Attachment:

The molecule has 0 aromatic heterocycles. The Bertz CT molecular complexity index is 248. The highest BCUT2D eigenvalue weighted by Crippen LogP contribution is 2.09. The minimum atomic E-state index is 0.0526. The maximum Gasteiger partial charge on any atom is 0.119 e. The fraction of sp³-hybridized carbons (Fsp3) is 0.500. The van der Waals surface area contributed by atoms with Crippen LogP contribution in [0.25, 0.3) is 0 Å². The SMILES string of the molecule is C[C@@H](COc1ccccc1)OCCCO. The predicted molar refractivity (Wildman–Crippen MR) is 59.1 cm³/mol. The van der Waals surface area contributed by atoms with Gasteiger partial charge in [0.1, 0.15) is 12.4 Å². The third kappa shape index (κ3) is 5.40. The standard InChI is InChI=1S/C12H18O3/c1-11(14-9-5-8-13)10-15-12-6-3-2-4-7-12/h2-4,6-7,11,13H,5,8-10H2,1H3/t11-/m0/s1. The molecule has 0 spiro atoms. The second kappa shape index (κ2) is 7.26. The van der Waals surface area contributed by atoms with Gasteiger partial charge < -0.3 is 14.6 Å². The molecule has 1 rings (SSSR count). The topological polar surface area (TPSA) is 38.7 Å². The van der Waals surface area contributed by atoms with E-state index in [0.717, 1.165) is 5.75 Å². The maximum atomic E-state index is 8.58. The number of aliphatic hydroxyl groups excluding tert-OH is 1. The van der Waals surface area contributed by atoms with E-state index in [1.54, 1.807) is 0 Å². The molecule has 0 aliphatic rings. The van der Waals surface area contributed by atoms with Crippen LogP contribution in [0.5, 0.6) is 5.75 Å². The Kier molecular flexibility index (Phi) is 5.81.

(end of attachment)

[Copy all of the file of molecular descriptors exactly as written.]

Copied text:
The molecule has 0 aromatic heterocycles. The Bertz CT molecular complexity index is 248. The highest BCUT2D eigenvalue weighted by Crippen LogP contribution is 2.09. The minimum atomic E-state index is 0.0526. The maximum Gasteiger partial charge on any atom is 0.119 e. The fraction of sp³-hybridized carbons (Fsp3) is 0.500. The van der Waals surface area contributed by atoms with Crippen LogP contribution in [0.25, 0.3) is 0 Å². The SMILES string of the molecule is C[C@@H](COc1ccccc1)OCCCO. The predicted molar refractivity (Wildman–Crippen MR) is 59.1 cm³/mol. The van der Waals surface area contributed by atoms with Gasteiger partial charge in [0.1, 0.15) is 12.4 Å². The third kappa shape index (κ3) is 5.40. The standard InChI is InChI=1S/C12H18O3/c1-11(14-9-5-8-13)10-15-12-6-3-2-4-7-12/h2-4,6-7,11,13H,5,8-10H2,1H3/t11-/m0/s1. The molecule has 0 spiro atoms. The second kappa shape index (κ2) is 7.26. The van der Waals surface area contributed by atoms with Gasteiger partial charge < -0.3 is 14.6 Å². The molecule has 1 rings (SSSR count). The topological polar surface area (TPSA) is 38.7 Å². The van der Waals surface area contributed by atoms with E-state index in [0.717, 1.165) is 5.75 Å². The maximum atomic E-state index is 8.58. The number of aliphatic hydroxyl groups excluding tert-OH is 1. The van der Waals surface area contributed by atoms with E-state index in [1.54, 1.807) is 0 Å². The molecule has 0 aliphatic rings. The van der Waals surface area contributed by atoms with Crippen LogP contribution in [0.5, 0.6) is 5.75 Å². The Kier molecular flexibility index (Phi) is 5.81.